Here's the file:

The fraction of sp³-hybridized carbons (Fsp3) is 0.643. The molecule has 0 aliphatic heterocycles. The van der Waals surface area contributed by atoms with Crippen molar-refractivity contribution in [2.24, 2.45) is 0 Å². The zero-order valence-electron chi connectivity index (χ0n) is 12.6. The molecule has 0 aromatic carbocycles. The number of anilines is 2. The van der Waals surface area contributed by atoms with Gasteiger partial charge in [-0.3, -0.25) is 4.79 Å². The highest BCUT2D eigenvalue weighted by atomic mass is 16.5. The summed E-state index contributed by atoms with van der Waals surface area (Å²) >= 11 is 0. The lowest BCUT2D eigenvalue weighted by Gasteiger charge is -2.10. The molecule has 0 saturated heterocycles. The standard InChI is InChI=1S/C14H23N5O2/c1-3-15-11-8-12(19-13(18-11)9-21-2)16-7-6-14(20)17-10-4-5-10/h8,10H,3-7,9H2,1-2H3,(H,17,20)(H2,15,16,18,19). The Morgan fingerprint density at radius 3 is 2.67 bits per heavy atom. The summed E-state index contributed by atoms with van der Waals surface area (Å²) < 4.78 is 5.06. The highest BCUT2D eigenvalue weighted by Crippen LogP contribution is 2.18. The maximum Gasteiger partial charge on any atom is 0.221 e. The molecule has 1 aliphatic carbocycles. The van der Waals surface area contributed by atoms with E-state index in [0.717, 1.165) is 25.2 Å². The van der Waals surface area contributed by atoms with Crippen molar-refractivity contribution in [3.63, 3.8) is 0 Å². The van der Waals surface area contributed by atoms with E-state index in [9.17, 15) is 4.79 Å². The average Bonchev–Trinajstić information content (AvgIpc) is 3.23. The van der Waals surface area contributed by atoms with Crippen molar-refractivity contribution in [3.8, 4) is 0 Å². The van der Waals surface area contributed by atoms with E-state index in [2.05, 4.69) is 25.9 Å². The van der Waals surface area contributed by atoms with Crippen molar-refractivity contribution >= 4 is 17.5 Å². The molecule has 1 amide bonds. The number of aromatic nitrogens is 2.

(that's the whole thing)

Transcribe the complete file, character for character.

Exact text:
The fraction of sp³-hybridized carbons (Fsp3) is 0.643. The molecule has 0 aliphatic heterocycles. The van der Waals surface area contributed by atoms with Crippen molar-refractivity contribution in [2.24, 2.45) is 0 Å². The zero-order valence-electron chi connectivity index (χ0n) is 12.6. The molecule has 0 aromatic carbocycles. The number of anilines is 2. The van der Waals surface area contributed by atoms with Gasteiger partial charge in [-0.3, -0.25) is 4.79 Å². The highest BCUT2D eigenvalue weighted by atomic mass is 16.5. The summed E-state index contributed by atoms with van der Waals surface area (Å²) >= 11 is 0. The lowest BCUT2D eigenvalue weighted by Gasteiger charge is -2.10. The molecule has 0 saturated heterocycles. The standard InChI is InChI=1S/C14H23N5O2/c1-3-15-11-8-12(19-13(18-11)9-21-2)16-7-6-14(20)17-10-4-5-10/h8,10H,3-7,9H2,1-2H3,(H,17,20)(H2,15,16,18,19). The Morgan fingerprint density at radius 3 is 2.67 bits per heavy atom. The summed E-state index contributed by atoms with van der Waals surface area (Å²) < 4.78 is 5.06. The highest BCUT2D eigenvalue weighted by Crippen LogP contribution is 2.18. The maximum Gasteiger partial charge on any atom is 0.221 e. The molecule has 1 aliphatic carbocycles. The van der Waals surface area contributed by atoms with E-state index in [0.717, 1.165) is 25.2 Å². The van der Waals surface area contributed by atoms with Crippen molar-refractivity contribution in [3.63, 3.8) is 0 Å². The van der Waals surface area contributed by atoms with E-state index in [9.17, 15) is 4.79 Å². The average Bonchev–Trinajstić information content (AvgIpc) is 3.23. The van der Waals surface area contributed by atoms with Crippen molar-refractivity contribution in [3.8, 4) is 0 Å². The van der Waals surface area contributed by atoms with E-state index in [2.05, 4.69) is 25.9 Å². The van der Waals surface area contributed by atoms with Crippen molar-refractivity contribution >= 4 is 17.5 Å². The molecule has 1 amide bonds. The number of aromatic nitrogens is 2.